New research out of the University of Saskatchewan is looking into human trafficking and sexual exploitation in the prairies – an issue that disproportionately affects Indigenous women, girls, and two-spirited individuals, when compared to their non-indigenous counterparts.

The report is entitled Human Trafficking in the Prairie Provinces: System responses to domestic human trafficking of young girls and women within and across Alberta, Saskatchewan, and Manitoba.

The research was funded by the Prairieaction Foundation and began in 2019 after Hope Restored Canada assembled a team of researchers to look into the issue.

The aim of the research was to measure the scope, characteristics and determinants of human trafficking and sexual exploitation across the province. Along with that, researchers also looked into the services and supports available for those impacted.

“There are so many generalizations around human trafficking survivors and it ends up totally diluting their experience by pretending it is all the same…it is not all the same,” read one quote from a Community Based Organization surveyed in the research.

The report was completed this past fall with researchers holding an event at the Gordon Oakes Red Bear Student Centre on the U of S on Tuesday to celebrate the public release of the research and to speak on their findings.

(Dr. Priscilla Setee lead researcher on the project and Vice-Dean Indigenous at the U of S speaks along with other researchers and stakeholders at an event at the U of S. Photo by Joel Willick)

Report says systemic issues continue to add to the problem

Speaking on the report was one of the researchers, Dr. Manuela Valle-Castro, who says the report identified three main areas of concern with systemic responses that she believes adds to the issue.

She says the research shows high rates of incarcerations for women especially those who are victims of sexual exploitation, the lack of adequate housing for those at risk, and a lack of safe transport for vulnerable people especially those in rural and remote communities are ways the system is failing the most vulnerable.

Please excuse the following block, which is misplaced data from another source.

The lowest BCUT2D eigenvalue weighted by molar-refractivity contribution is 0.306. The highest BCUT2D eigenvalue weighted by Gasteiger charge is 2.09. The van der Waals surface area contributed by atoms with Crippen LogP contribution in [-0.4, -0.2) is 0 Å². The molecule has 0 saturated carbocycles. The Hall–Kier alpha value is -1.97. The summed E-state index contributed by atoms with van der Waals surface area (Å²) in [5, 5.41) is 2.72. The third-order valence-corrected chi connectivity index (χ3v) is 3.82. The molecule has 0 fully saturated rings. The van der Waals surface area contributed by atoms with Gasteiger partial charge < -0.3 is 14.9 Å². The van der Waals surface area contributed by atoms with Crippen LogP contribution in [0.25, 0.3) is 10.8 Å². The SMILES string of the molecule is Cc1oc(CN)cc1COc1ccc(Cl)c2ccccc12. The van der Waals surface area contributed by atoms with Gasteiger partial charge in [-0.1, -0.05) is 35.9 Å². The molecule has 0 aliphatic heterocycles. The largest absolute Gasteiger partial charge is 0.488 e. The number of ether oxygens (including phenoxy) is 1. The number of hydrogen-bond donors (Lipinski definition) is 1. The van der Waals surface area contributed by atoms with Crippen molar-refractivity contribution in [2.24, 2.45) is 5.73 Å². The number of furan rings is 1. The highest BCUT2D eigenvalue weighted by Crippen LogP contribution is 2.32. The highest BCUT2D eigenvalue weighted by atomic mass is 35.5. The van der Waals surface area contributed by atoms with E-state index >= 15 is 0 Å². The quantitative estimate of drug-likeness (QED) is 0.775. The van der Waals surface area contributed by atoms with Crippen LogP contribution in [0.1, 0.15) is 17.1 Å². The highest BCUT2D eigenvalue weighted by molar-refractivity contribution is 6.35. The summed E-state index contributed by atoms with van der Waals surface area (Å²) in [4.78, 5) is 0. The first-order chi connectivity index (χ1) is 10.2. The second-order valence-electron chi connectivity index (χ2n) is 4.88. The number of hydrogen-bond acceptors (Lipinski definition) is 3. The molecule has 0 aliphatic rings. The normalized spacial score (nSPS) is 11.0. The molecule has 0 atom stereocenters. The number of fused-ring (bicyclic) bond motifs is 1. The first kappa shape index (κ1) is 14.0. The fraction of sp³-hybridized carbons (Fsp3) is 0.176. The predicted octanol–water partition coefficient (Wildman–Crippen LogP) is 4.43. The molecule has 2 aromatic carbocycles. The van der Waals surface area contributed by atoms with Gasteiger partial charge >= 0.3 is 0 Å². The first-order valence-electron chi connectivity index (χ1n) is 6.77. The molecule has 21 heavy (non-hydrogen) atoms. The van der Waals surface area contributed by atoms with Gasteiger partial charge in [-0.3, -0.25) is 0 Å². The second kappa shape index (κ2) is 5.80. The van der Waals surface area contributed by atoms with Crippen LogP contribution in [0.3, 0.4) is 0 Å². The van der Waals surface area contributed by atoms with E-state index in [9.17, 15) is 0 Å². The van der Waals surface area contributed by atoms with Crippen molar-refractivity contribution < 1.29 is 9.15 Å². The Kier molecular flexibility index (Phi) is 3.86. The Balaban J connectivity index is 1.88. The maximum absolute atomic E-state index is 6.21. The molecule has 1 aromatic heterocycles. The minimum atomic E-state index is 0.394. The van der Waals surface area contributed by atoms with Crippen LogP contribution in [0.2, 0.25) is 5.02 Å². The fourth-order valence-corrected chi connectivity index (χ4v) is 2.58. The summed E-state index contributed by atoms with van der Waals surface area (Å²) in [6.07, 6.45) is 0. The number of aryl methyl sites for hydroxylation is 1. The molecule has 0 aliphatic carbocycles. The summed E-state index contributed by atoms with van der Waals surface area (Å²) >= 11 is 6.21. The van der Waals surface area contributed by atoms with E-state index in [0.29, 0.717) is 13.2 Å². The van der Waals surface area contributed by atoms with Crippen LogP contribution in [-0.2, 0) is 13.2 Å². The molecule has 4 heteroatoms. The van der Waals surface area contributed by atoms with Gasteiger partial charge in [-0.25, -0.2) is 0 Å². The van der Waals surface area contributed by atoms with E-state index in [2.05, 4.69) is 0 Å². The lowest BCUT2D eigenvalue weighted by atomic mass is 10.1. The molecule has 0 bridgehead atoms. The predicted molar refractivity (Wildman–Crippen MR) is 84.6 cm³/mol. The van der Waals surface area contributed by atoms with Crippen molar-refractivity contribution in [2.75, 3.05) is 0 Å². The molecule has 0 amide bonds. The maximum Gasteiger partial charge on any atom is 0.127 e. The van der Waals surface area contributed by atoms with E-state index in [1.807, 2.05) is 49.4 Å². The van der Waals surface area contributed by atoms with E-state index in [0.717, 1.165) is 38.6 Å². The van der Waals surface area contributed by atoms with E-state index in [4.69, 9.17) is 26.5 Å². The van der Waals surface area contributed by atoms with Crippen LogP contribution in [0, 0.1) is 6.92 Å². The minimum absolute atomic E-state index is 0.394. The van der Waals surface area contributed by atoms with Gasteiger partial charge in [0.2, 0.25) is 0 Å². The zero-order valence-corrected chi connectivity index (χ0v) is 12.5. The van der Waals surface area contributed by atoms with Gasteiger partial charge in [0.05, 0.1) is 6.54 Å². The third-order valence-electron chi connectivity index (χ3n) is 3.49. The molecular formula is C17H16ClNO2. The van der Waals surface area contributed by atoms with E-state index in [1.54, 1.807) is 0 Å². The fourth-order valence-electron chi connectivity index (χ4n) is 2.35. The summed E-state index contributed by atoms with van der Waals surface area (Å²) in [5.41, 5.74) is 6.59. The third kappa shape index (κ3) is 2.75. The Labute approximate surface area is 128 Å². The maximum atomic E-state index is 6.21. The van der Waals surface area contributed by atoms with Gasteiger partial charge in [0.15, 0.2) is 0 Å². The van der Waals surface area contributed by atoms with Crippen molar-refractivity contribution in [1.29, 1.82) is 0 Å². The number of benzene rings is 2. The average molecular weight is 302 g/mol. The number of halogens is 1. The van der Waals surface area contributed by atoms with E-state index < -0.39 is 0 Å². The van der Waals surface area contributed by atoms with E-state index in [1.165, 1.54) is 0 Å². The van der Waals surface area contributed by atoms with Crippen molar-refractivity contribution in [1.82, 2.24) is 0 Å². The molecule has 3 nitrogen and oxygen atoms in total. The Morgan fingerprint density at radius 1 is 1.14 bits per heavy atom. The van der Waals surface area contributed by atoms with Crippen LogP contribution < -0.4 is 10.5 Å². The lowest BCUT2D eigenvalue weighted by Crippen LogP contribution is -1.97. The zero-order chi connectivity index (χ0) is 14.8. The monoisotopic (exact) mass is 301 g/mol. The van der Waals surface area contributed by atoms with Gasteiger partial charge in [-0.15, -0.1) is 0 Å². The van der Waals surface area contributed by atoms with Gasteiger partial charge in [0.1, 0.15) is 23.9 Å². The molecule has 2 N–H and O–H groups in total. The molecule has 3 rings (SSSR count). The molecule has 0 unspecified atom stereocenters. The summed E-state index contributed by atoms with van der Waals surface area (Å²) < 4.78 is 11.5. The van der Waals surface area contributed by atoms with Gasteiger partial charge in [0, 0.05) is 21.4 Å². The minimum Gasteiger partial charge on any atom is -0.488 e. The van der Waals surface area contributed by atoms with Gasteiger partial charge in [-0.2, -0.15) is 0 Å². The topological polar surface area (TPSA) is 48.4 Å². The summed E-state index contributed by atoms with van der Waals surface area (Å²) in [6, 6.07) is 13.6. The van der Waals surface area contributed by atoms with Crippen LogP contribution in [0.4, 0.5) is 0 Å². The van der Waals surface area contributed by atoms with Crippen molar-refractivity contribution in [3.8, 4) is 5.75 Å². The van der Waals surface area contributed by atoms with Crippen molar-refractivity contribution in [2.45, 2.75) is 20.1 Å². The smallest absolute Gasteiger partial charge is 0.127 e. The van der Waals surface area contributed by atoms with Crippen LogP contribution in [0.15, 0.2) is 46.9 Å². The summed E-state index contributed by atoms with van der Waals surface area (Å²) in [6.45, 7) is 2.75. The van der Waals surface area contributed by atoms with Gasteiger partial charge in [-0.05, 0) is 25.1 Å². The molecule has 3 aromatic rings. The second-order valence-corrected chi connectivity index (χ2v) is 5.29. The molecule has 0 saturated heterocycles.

In its simplest these areas were described by her as “needing a ride and a place to stay.”

“These systems are culpable in adding to the vulnerabilities,” said Dr. Valle-Castro.

The researcher also spoke on the importance of moving beyond education and awareness campaigns as she feels these cost a lot of money and believes the research shows they aren’t actually helpful saying sometimes these campaigns alienate those who are vulnerable.

“It is not vulnerable people who need to be fixed it’s the systems that lead to these people becoming vulnerable,” she said.

Calls to action

When asked what she believes needs to be done to address these systemic issues she pointed to policy she believes would counteract the systemic respones identified in the report.

These policies include housing first, legislation to guarantee safe transport for people traveling from remote areas, and ways to stop the further incarceration of Indigenous women saying “we have to go the other way.”

“These would make a huge impact,” said Valle-Castro.

While she believes government policy is important, she also pointed to the role of the private sector and community based organizations in helping address these systemic issues as well.

The full report can be found here – HRC Final Human_Trafficking_Report (4).